the gloomy wood.  He locked his hand in the basket-hilt of his claymore,
and lay hearkening so intensely, that he might almost have heard the dew
dropping from the leaves.


[*] The Wedders-hill, an eminence at the foot of Loch-Archaig, in
Kilmallie, Inverness-shire.


"A loud exclamation in a barbarous language, and one unknown to him,
caused him to start up; and the report of musquetry, the crash of shot
striking the trees, and the light uniform of a score of Hessians
appearing at a short distance, compelled the hunted Highlander again to
seek safety in flight. As unrelentingly as ever they pursued, incited by
the hope of plunder, and the reward given for every dirk and claymore.
The soldiers, to procure Highland weapons, committed a thousand
outrages, even in the town of Inverness, and among the mountains
tortured by various means the poor peasantry to reveal where their arms
were concealed; after which they were either shot or bayoneted.

"’May the curse of Glencoe be upon ye! and may the raven’s croak be your
only coronach, ye wolves’ whelps!’ cried he, as he again fled through
the wood.  ’Better face a Highland bogle than the bayonets of the
Hessians, a race as cowardly as they are merciless!’

"He sought the most difficult and devious paths and soon the shouts of
the enemy died away behind him in the distance.  No sooner did he find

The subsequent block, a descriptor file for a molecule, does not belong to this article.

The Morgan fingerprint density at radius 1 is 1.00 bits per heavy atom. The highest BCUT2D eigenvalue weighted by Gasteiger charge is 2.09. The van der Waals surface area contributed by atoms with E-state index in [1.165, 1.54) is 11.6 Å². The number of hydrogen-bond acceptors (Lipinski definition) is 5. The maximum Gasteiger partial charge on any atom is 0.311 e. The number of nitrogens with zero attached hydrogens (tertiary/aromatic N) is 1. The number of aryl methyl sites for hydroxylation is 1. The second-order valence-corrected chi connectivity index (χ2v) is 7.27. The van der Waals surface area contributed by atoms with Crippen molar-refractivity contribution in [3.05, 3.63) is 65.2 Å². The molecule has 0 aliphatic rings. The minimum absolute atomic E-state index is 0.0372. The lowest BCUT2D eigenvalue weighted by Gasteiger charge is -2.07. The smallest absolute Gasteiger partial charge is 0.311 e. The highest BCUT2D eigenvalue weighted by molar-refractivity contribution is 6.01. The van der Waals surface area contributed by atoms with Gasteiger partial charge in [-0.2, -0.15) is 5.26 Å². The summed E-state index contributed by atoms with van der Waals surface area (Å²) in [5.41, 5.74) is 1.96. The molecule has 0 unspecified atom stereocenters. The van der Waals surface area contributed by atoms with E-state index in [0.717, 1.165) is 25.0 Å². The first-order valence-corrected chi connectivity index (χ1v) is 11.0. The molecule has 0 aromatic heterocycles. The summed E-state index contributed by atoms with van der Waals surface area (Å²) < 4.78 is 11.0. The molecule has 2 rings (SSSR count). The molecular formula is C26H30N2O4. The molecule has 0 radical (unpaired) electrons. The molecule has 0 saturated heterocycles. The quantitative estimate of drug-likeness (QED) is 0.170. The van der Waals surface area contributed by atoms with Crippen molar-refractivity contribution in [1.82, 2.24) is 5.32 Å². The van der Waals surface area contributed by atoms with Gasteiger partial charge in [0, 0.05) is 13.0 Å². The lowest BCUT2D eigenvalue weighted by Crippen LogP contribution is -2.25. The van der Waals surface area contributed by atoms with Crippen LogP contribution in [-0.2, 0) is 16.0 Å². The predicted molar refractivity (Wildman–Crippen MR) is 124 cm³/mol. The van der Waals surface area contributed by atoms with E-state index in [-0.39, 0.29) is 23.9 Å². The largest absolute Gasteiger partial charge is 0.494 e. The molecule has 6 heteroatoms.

himself in safety than his former fears returned, and as he paced slowly
along a narrow forest-path, where the branches were locked together
overhead, and where only the pale starlight glimmered at times, he
beheld before him the figure of a gigantic Highlander. He was moving but
a few yards in front, and his form towered up between the trees in dark
and shadowy outline.  The belted plaid fluttered behind him, and the
eagle’s wing, with the forbidden badge of James VIII., adorned his
bonnet.  With long and stately, but noiseless strides, he continued
moving before my father, who often hallooed aloud to him to turn or
stand, without receiving an answer. The checks of his tartan were red,
his white beard streamed about him, and my father at once recognised by
it the aged warrior who had presented him with the dirk on the muir of
Drummossie.

"’Turn and assist me, if you are a true son of the hills?  The
blood-hounds of the Hanoverian have been on my skirts the live-long